Over the years, I’ve been a part of small groups in different capacities (I’ve been a member, co-leader, host, spiritual anchor, leader, coach, etc.). Shortly after I became a Christian, I joined my first men’s group and I didn’t know what to expect. Shortly after our first few meetings, I quickly found out that it was actually cool to be open and honest with other men (and looking back, I don’t know if ever I had an opportunity in my life to be vulnerable and truthful with any other man up until that point). Because of not being able to talk with a male role model through some of the most formative years of my life, I was still trying to figure out who I was into my twenties.
Yet being a part of this small group made things different. Meeting at one of the group members’ home, our group talked about fatherhood, family concerns, health concerns, temptations, spiritual victories, and other kinds of topics that men would typically refrain from uttering in the church lobby after Sunday service. We shared incredible meals together and we served the community together. We even decided to try fasting for the first time together, and the memory of our over-the-top excessively abundant victory feast that took place after a mere 24 hour fast still brings a smile to my face this day. Among other men of God, I discovered who the Lord was, how I could learn to listen to the Holy Spirit, and how to serve Jesus in response.
Learning how to be a Christian man has a few similarities to learning a foreign language. You might retain a portion of a lesson’s content if you only hear a lesson from a teacher on how to speak the language. But moving to the foreign country, immersing yourself in the environment, and wrestling with the language and culture is a completely different story. The rate at which you learn the language is increased exponentially. In a similar fashion, principles of what it means to be a Christian man could be communicated from the pulpit, however learning to live out life as a man of God is astronomically benefited when a man is immersed into a culture of living life among other Christian men.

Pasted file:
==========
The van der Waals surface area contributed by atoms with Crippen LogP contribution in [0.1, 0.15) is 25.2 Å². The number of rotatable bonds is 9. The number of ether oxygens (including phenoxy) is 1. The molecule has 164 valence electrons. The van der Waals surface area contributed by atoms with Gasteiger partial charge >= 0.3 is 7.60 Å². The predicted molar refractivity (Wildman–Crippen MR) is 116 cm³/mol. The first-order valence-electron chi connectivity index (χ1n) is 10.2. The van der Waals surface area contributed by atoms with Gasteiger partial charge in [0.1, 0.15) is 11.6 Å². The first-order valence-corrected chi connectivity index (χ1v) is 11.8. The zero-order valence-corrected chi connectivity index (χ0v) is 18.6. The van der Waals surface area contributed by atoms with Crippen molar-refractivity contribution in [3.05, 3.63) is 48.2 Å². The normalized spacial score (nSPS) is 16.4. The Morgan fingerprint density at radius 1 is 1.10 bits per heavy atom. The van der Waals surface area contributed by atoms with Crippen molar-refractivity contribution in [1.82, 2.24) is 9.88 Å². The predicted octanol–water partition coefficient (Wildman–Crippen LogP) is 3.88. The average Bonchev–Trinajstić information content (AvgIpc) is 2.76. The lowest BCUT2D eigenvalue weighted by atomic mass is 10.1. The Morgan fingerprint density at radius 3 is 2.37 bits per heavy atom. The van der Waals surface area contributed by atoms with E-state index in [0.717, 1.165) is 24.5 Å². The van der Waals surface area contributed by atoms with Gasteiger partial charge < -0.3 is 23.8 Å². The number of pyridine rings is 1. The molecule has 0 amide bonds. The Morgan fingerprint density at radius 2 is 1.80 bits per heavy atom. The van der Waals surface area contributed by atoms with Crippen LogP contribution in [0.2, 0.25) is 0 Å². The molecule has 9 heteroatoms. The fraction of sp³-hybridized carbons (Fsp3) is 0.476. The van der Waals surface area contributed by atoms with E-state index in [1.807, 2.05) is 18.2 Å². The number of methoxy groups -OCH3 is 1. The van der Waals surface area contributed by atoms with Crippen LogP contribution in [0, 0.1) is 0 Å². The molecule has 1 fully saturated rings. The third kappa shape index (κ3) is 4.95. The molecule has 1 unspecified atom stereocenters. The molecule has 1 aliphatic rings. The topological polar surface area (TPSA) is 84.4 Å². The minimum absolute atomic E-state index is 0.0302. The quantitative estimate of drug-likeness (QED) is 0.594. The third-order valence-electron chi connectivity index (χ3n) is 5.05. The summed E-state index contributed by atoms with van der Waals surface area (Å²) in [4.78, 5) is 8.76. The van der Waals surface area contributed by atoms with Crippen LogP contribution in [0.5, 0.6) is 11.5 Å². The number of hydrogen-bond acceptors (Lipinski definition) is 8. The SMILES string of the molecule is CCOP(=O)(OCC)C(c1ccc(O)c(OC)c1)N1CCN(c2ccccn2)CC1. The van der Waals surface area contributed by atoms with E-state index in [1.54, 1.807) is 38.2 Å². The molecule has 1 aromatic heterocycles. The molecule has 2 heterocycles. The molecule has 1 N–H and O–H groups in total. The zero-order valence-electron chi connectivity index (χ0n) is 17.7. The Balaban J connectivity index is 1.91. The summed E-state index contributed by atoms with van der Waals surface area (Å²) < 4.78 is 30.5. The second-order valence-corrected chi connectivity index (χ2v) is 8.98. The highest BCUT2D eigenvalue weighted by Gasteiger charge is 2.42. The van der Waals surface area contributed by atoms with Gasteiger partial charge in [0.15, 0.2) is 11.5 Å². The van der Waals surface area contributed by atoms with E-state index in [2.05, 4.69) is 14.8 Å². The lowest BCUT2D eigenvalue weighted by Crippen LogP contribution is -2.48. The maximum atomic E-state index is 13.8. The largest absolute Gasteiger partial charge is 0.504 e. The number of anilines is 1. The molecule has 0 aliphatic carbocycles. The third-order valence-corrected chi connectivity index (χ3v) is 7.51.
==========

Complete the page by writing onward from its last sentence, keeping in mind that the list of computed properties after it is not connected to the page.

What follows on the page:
Without knowing what it means to be a Christian man, we might liken ourselves to a person in a foreign country without knowing the local language: one who tries to communicate to others by miming or using broken words to communicate. But until we truly immerse ourselves in the culture of Christianity and forge an understanding of the spiritual talents that we can gain under Christ, then we’re missing out on the opportunity to achieve spiritual greatness for the glory of God among our brethren.
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